Sony RX100 IV review – with 1080p this good, 4K is merely a bonus

The Sony RX100 IV review is done and it is a camera I’ve found myself using a lot… but not for the 4K.

Sony RX100 IV fully extended

Click for full 1080p frame grab
Click for full 1080p frame grab

Hmm. We never did get the perfect 1080p DSLR before 4K came along and swept our investment under the rug.

By ‘perfect 1080p’ I mean crisply detailed at 120fps or even 240fps, wide dynamic range with LOG profile, absolutely minimal rolling shutter and a robust codec yet small file sizes.

Enter the RX100 IV. A pocket camera!

Forget the fact it only shoots 4K for 5 minutes at a time. That isn’t the main attraction here, although of course the 4K image is excellent.

For me, this camera is all about having a lovely slow-mo tool in your pocket.

I enjoyed the larger camera too, the RX10 II superzoom (review here) – but the RX100 IV was the one I ended up keeping.

Why? It has the advantage of a much faster F1.8 aperture at the wide end which I find invaluable in low light for slow-mo when you are jacking the shutter speed up to 1/250.

It has so many of the bigger camera’s features, even the EVF, aside from the long 10x zoom reach, and it’s cheaper.

Click for full 1080p frame grab
Click for full 1080p frame grab

Yes the lens is a much shorter 24-70mm vs 24-200mm. However the 70mm end is easy to double to 140mm by using a little DIY trick – an old 2x teleconverter add-on designed for camcorders. The quality, if you find a decent one, is really respectable with sharp corners. However since the RX100 IV lacks a filter thread you must use the Carry Speed MagFilter and this isn’t powerful enough to hold it without support from your hand. What it does do is stop the lens slipping around during use and it makes it instant to attach / detach. It’s pretty comfortable to cradle handheld.

RX100 IV teleconverter

RX100 MagFilter

With this trick I found myself able to go telephoto simply by reaching into my pocket for the converter lens and there are far smaller ones than the one pictured here.

For tripod use you can use a clamp around the base of the lens, just before the control ring, to clamp an extension tube around the lens, far enough out so it clears the lens when it is extended and zoomed to 70mm, then simply screw on the telephoto converter.

The best 120fps 1080p for under $6000

Unless I am being really dumb, I can’t think how else you can get a perfect 1080p image without moire or aliasing from a full pixel readout at 120fps for the price of the RX100 IV ($948), with LOG! Under $1000 you are looking at 1080/60p. Not here!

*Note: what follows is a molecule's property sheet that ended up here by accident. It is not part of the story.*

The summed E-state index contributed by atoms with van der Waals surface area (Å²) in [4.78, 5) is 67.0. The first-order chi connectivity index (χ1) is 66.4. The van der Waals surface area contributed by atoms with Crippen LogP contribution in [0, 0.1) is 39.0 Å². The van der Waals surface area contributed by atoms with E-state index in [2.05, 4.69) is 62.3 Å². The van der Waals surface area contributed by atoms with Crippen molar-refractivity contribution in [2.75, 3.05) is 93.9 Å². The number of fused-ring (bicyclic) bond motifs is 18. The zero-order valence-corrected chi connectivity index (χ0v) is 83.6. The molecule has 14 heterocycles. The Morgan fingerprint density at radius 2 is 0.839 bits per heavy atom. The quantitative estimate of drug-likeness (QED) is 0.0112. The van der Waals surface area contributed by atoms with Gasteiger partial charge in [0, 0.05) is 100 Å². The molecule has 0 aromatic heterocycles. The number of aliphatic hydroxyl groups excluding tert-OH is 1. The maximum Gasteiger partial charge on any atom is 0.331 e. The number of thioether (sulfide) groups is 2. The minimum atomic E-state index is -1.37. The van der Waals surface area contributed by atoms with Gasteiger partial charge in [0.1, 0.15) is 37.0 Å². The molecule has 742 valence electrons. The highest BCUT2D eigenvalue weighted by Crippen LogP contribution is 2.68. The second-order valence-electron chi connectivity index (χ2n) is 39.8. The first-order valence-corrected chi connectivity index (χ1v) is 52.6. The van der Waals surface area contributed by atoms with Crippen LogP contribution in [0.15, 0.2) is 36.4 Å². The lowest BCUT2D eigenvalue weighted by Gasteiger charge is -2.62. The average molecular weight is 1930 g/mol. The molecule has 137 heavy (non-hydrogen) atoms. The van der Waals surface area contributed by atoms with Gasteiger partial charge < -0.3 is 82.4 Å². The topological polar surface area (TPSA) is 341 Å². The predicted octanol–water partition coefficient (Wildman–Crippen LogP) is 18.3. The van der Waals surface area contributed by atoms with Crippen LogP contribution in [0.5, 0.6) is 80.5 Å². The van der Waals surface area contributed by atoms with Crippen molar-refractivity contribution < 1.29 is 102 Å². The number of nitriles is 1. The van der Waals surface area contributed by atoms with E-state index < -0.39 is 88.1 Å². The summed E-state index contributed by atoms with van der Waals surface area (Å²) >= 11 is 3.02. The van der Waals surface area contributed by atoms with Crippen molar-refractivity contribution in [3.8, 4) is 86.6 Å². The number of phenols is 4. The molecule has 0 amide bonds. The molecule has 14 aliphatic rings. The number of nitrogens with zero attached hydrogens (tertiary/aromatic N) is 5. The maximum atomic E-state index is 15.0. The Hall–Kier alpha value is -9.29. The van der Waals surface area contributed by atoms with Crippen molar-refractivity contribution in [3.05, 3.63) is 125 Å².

This is a normal XAVC-S continuously shooting mode at an astounding 100Mbit/s bitrate. (Screen shot below shows my camera in PAL mode – 100fps – but it goes to 120fps in NTSC and is region switchable).

RX100 IV 1080p video options

When I was shooting the Fire Run video in Barcelona I was very grateful for the high bitrate, because of so much going on. Remember the original RX10’s codec or AVCHD on the RX100 Mk I? Those couldn’t handle a tea cup carousel let alone a spark spewing dragon monster.

What I found in the S-LOG 2 shot 1080p files at 120fps was a fine noise grain, super low light performance for a compact, zero rolling shutter, very effective image stabilisation (the video was entirely handheld) and zero compromise on image quality from the high frame rate. 120fps = 24p for quality. There’s no crop either and switching to 240fps only has the cost of a tiny crop.

The reason I found myself using 120fps so much though is twofold – yes the quality is superb but you can leave it running for ages. The 240fps HFR mode is limited to a burst of 2 seconds at the highest image quality. Not enough really.

As I said in the RX10 II review, quality in 240fps is very good – almost up there with the 120fps 1080p – but the usability of it is an issue.

The buffering after the shot means you lose valuable shooting time just as the action is all going off around you.

You can apply Twixtor or similar in post to the 120fps and get 240fps anyway with just a 50% reduction. This will work for most stuff since with 120fps conformed to 24p, very little moves faster than what Twixtor can handle. Too fast and you will get morphing artefacts and this happens a lot with standard 24p but not as much with 120!